A number of years ago I was traveling through Kansas and found myself in a hotel full of families in town for the Little League World Championship. There were license plates from all across the country with cars totally decked out supporting their favorite player. Excited kids and parents filled this hotel and their exuberance was palpable.
As I observed, I found myself marveling at the commitment of these families. It was 104 degrees the day of the championship and families gladly gathered in a dusty field to watch their kids, hopefully, bring home a win. No one seemed to mind the extreme temperatures, they were happy to be there. I even found myself learning a thing or two.
1) Sports seemed to bring people together otherwise separated by various social lines.I sat back and observed how families were all engaged in conversation across what appeared to be various social and academic lines. Even in the church "like attracts like" and we tend to run in the same circles as those we are like. Blue Collar-Bill was uniting with White-Collar Wally and were thoroughly enjoying the company of one another. Why were the normal walls we've erected to easily broken down in this situation and what can we learn from this?
2) Seeing families doing something together made me excited. Moms and Dad , brothers and sisters, all uniting for a common good. Yes, I like that. What can we, as the church, learn from this?
3) Parents who were devoted to cheering on their kids. To see parents paint their cars with shoe polish and to wear shirts that bragged about being Jr's mom. That's really something. Yes, I like that. What can we do to equip parents to cheer their kids on at home on a regular basis? How many kids lives could be changed just knowing that mom and dad are their biggest cheerleaders?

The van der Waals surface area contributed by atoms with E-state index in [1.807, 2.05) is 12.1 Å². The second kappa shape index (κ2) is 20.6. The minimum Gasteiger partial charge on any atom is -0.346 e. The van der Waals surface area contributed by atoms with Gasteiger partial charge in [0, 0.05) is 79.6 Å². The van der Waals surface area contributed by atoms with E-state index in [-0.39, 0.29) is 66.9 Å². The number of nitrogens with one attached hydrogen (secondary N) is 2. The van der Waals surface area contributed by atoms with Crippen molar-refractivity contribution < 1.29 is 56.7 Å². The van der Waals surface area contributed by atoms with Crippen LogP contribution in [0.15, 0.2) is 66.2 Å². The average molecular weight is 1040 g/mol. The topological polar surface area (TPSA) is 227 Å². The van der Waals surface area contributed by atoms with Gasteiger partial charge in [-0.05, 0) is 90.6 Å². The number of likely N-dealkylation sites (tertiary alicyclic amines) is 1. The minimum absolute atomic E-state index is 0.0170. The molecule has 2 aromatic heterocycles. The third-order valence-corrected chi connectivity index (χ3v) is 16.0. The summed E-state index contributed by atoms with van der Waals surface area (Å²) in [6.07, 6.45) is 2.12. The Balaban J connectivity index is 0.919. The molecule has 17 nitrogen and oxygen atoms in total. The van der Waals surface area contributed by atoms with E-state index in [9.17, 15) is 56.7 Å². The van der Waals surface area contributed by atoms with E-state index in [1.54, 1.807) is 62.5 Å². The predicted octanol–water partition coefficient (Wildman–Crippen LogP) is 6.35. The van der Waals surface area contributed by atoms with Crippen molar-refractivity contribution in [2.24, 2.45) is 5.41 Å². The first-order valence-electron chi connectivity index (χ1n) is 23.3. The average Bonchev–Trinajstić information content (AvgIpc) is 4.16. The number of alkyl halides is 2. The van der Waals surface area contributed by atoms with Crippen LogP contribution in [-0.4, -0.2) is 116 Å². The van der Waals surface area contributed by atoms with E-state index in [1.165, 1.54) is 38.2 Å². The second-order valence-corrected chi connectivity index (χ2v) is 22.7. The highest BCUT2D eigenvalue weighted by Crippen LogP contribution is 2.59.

As a pastor and a parent, I was in awe of the commitment level of these families and their attempt to support and encourage the athletic endeavors of their children. In some ways I found myself thinking, "wow, I've never been able to pull anything together at church that even comes close to obtaining the same sense of allegiance or commitment". I have wondered over and over since that day in Kansas what might happen to our churches and our country if we, as parents, could dedicate the same sort of passion to sharing our faith as we do to the amount of time we spend cheering our kids on from the stands?
I have experienced an imbalance for years in ministry. "No, we can't have VBS that week because little league." "Sorry, we can't attend mid-week things because Jr. is in football". "No, we have cheerleading and gymnastics so we can't be there." Parents can't commit to helping with a mid-week ministry once but will sit in 104 degree heat, take time off of work, and drive across four states to happily cheer a ball team?
As pastors, what do we do with this? What sorts of struggles do you have with the sports mentality in your church/ministry? Why do we not have the same sense of dedication and commitment that things like sports or 4H garner from parents?
To be continued...part 2 & part 3